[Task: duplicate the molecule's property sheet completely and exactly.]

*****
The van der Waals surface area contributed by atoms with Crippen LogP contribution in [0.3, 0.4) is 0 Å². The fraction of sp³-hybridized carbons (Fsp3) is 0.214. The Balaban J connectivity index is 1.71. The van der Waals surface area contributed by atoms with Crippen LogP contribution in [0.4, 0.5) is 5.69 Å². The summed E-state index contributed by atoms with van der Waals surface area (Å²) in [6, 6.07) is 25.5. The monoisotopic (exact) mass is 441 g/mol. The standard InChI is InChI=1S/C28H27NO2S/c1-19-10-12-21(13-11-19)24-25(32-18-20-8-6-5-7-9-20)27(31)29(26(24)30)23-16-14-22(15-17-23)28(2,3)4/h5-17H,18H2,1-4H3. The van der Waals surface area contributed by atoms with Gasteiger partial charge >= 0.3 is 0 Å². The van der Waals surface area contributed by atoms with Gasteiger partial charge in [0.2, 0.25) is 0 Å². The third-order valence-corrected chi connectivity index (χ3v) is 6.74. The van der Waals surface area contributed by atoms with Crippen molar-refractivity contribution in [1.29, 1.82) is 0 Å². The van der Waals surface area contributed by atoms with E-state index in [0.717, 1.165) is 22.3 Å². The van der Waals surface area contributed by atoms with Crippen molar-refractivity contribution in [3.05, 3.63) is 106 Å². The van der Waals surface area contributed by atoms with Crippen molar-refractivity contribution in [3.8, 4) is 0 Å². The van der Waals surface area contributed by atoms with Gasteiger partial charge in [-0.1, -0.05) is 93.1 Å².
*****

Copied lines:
The van der Waals surface area contributed by atoms with Crippen LogP contribution in [0.3, 0.4) is 0 Å². The fraction of sp³-hybridized carbons (Fsp3) is 0.214. The Balaban J connectivity index is 1.71. The van der Waals surface area contributed by atoms with Crippen LogP contribution in [0.4, 0.5) is 5.69 Å². The summed E-state index contributed by atoms with van der Waals surface area (Å²) in [6, 6.07) is 25.5. The monoisotopic (exact) mass is 441 g/mol. The standard InChI is InChI=1S/C28H27NO2S/c1-19-10-12-21(13-11-19)24-25(32-18-20-8-6-5-7-9-20)27(31)29(26(24)30)23-16-14-22(15-17-23)28(2,3)4/h5-17H,18H2,1-4H3. The van der Waals surface area contributed by atoms with Gasteiger partial charge >= 0.3 is 0 Å². The van der Waals surface area contributed by atoms with Gasteiger partial charge in [0.2, 0.25) is 0 Å². The third-order valence-corrected chi connectivity index (χ3v) is 6.74. The van der Waals surface area contributed by atoms with Crippen molar-refractivity contribution in [1.29, 1.82) is 0 Å². The van der Waals surface area contributed by atoms with E-state index in [0.717, 1.165) is 22.3 Å². The van der Waals surface area contributed by atoms with Crippen molar-refractivity contribution in [3.05, 3.63) is 106 Å². The van der Waals surface area contributed by atoms with Crippen molar-refractivity contribution in [3.8, 4) is 0 Å². The van der Waals surface area contributed by atoms with Gasteiger partial charge in [-0.1, -0.05) is 93.1 Å².